Dust in the Workplace Proves Dangerous

Dust can often be overlooked when assessing the work environment for potential hazards. Unless it is a large and obvious plume towering above, dust hazards can be pushed aside while attention is directed towards more obvious or sexy hazards, like potential hydrogen sulfide outbreaks or working inside confined spaces. 

The hazards associated with dust are just as serious as others found in the workplace. Both acute and chronic effects can be endured due to exposure. The more challenging aspect prevails in the fact that dust can present itself in varying mediums like pollen, sawdust, and silica found in hydraulic fracturing proppants

Composition 

Dust is composed of particles that vary in size. They can be large and small. Since the larger particles retreat or fall to the ground more quickly, they avoid being breathed in by individuals being exposed. The smaller particles, however, can remain in the air for a longer period of time, allowing for a greater potential to harm anyone exposed. This small-particle dust is represented by two different groups: inhalable dust and respirable dust. 

Inhalable dust is less than 100 micrometers in size but is still visible. It can wreak havoc on the exposed individual’s upper respiratory system, which includes the nose, mouth, and throat. 

Respirable dust is so tiny it cannot be seen under new conditions of illumination. Unfortunately, due to their small size, respirable dust particles can be breathed in, become embedded in the lungs, and cause lung damage. 

Entry and Effects 

The most common entry method of dust into the human body is through inhalation. Repetitive exposure can damage the lungs and even lead to tissue damage. As a result, breathing difficulty is typically a major health impairment. Contaminated dust can have an ill effect causing skin irritation if contact is made. The chemical and physical particles of the sand can cause them to be irritants if they find their way into the eyes. Ingestion is another potential route of exposure. Dust that contaminates food and water can find entry while being consumed.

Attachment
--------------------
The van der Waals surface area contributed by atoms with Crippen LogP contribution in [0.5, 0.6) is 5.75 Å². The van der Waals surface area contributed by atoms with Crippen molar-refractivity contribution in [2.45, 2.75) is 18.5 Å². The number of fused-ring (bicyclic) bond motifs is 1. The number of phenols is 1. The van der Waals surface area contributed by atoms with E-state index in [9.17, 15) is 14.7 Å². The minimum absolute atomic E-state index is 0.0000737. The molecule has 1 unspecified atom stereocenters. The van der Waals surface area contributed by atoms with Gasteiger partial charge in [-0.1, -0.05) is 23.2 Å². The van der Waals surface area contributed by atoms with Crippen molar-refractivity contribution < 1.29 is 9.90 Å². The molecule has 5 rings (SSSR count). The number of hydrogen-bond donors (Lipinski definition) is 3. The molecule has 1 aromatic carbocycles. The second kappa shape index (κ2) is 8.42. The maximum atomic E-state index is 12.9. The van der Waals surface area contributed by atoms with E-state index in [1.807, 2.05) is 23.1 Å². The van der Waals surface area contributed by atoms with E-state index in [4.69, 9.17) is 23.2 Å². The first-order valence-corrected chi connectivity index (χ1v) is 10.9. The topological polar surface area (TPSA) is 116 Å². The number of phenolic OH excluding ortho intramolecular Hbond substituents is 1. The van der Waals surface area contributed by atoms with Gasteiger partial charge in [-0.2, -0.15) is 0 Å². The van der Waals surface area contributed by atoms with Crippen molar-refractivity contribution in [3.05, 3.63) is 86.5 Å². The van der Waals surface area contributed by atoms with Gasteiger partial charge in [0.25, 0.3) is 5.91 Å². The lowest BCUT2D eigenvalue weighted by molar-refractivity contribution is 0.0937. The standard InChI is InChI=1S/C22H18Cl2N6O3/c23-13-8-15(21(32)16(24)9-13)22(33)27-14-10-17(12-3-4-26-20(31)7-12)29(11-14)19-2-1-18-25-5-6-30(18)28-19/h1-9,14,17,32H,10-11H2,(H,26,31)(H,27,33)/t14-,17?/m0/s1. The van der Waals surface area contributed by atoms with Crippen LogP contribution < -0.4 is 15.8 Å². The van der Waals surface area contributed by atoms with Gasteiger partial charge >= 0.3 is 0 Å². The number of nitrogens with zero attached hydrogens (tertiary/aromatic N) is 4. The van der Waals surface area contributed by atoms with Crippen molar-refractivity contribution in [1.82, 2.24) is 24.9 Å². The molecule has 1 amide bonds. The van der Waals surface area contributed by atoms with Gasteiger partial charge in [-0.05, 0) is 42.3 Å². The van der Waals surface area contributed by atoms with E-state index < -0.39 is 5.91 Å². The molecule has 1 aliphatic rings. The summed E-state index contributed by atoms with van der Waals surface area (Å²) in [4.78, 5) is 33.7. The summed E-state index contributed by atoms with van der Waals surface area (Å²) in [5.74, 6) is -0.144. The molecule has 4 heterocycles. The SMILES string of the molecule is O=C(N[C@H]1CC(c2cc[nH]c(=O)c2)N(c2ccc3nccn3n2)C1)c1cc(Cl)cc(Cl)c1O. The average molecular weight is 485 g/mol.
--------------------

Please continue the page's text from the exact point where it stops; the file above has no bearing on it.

Depending on the type of dust inhaled, symptoms can be serious and life-threatening, while some can just be a nuisance. Some dusts are irritants and sensitizers. Exposure can result in occupational asthma, coughing and wheezing. Others can experience a runny or itchy nose. Symptoms can grow in severity with people experiencing coughing, fever, weight loss, and breathlessness. 

Longtime exposure can lead to: 

Prevention 

The most effective prevention method when working in dusty environments is to call off work and eliminate the source. This rarely surfaces as the big winner of options. Unfortunately, dust is a part of industry, and most will be exposed to it in some size and form. 

The winning act of combatry will always be eliminated. Eliminating the dust completely ensures ideal prevention statistics. Unfortunately, that is not always a viable option. We cannot eliminate the dust produced when sandblasting. Hydraulic fracturing cannot take place without the silica-coated proppant needed for downhole runs. 

Instead, we have to maintain respect for its potential dangers and work with it. Respirators provide an acceptable tool in combating dust exposure. Truckers offloading that fracturing proppant don respirators while the process takes place. Sandblasters not only suit up in disposable Tyvek suits, but they don respirators as well. 

Proactive behavior associated with dust exposure consists of knowledge and responsibility. The workforce must be properly trained and educated to recognize the need for respirators, and they must be properly trained to care for and wear them. Gloves and protective clothing can also provide assistance in preventing exposure. 

Companies are mandated by governing agencies to provide a safe workplace with the equipment needed to accomplish this feat. The employees must take the responsibility to properly care for safety equipment and use it when needed. Failure to put it into service only increases the chances of succumbing to injury. 

Nick Vaccaro is a freelance writer and photographer. Besides providing technical writing services, he is an HSE consultant in the oil and gas industry with nine years of experience. He also contributes to Louisiana Sportsman Magazine and Masonry Magazine. Nick has a BA in Photojournalism from Loyola University and resides in the New Orleans area. 210-240-7188 [email protected]